Jan 2018 Pittsburg Morning Sun

Ellen Foshag doesn’t let her sight and hearing loss slow her down. She has been diagnosed with Usher Syndrome Type II, characterised by progressive loss of vision and hearing. Ellen is completely blind and has a cochlear implant, which allows her some hearing. When Ellen was around three years old her parents realised she couldn’t hear very well. Years later, Ellen realised she had night blindness, her eyes gave her difficulty in low light — this is where her journey began, she said. As a young adult, Ellen worked as a nurse and managed to get around the hospital she worked it. “By my early 20′s, that’s when I was tripping over curbs and falling over steps and sidewalks and having troubles, but I was a young nurse and I floated all over this very large hospital,” she said. “I managed, but I don’t know how I did it.” She said lip reading may have been the key to her success then. “I learned to lip read very well at a very young age and that covered me a lot,” Ellen said. It wasn’t until she went to the optometrist for new contacts and she was informed of the seriousness of her condition. They sent her to specialists where she endured hours of testing. “I didn’t know what was going on,” she said. “I had no idea it was something so serious and that profound.”

Years went by and her sight and hearing loss continued to progress and, consequently, she was encouraged to go into social work to assist people with similar conditions. She also realised she needed a lot of help to do daily activities, as her sight continued to fade. Ellen wished to continue to be active, to independently continue doing her fitness routines, go to Sunflower Kiwanis and the library’s book club. If she did not receive training and something were to happen to her husband, Fred, Ellen would have to live in an assisted living facility — not something she wanted. “Many people end up hiding in their houses,” Ellen said.

Ellen decided she would like to go to the Helen Keller National Centre for Deaf-Blind Youths & Adults in New York. It was not easy to get in, she said, it was costly and the money to go is funnelled through the state. About four years ago, she traveled out to HKNC — an experience which gave her hope, she said. “I felt hope for the first time for a quite a few years,” Ellen said.

Ellen said she struggled to find the funding to go to the extended training at HKNC, but she persisted, sending letters to directors, making phone calls. The state finally decided to send her to the centre about three years later. People from all walks of life trained at the HKNC — there were younger and older people, educated although blind their entire life, and others were less functioning as others, she said. “I turned 70 while I was there,” she said. “I still kept up with all of them.”

Now back home from HKNC, she has brought home knowledge and tools which she’s practiced using, some of which she already had but now has fine-tuned her skills. “This white cane,” she said. “Gives me my freedom and independence.” Ellen uses a sign which reads, “help me cross the street, tap me if you can help, I am hard-of-hearing and blind.”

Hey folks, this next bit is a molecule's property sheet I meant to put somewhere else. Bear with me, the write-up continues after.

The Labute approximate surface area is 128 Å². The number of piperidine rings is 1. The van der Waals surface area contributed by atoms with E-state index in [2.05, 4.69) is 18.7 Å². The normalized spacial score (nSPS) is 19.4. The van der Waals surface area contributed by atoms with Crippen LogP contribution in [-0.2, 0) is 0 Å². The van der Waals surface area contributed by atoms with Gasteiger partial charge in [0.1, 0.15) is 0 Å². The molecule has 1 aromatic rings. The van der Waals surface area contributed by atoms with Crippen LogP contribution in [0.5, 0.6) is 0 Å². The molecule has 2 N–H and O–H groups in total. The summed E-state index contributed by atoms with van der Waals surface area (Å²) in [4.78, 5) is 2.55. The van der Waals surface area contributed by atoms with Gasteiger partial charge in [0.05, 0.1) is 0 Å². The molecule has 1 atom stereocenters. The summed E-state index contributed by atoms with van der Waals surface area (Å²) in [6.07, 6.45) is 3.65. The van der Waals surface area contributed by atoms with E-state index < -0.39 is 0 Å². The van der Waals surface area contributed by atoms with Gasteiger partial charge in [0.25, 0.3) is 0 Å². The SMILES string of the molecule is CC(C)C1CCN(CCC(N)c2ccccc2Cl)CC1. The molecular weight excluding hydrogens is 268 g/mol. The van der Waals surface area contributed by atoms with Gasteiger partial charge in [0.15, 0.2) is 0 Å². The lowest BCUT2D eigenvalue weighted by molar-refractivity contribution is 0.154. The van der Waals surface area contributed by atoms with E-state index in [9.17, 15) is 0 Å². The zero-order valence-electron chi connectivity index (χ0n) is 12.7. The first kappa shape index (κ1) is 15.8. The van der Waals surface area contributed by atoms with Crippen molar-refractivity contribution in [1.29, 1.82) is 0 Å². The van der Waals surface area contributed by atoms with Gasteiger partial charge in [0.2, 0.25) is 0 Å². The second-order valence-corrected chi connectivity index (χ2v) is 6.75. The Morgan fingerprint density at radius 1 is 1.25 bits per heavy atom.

“The first time I used it in Pittsburg, three people stopped and helped me,” she said.

Ellen keeps time using a few different watches depending on the occasion. During book study, she often uses a silent vibrating watch. It has buttons which vibrate the hour and minutes. Another one of her watches appears to be like any other, except the glass can be popped open and the face has raised markers. Her other watch says the time out loud.

Her cell phone has been a helpful tool for her, it reads messages and answers her questions. It also has several applications, such as “Tap Tap See” and “Be my eyes” which volunteers use to “see” for her through video. Programs like these help her not only find things which may have been dropped on the floor but also do things like picking out clothes which match.

Speaking of clothes, Ellen also has learned braille, which is on little aluminium tabs on her clothing. She can now read braille books and signage. To help her get around the house and kitchen, she has stickers called “bump dots” which help her push buttons on things like microwaves. These are just a few of many items she uses daily. One thing Ellen said she is really hoping for is a guide dog. They are very expensive and there are requirements such as living in an urban area. Soon, she plans to walk the streets of Pittsburg with her hoped-for guide dog, she will be there holding her sign as she crosses the street. Ellen said she would like to inform the community about the blind community and share what they can do to help them do things like cross the streets safely. Ellen said it would make her happy to continue to help people who are of hard-of-hearing and or blind.

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Here is a link to Deafblindness support and information.
They are based in Western Australia and supported by Senses Australia.

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Vision Statement: “For all young people who are deaf to reach their potential in life.”

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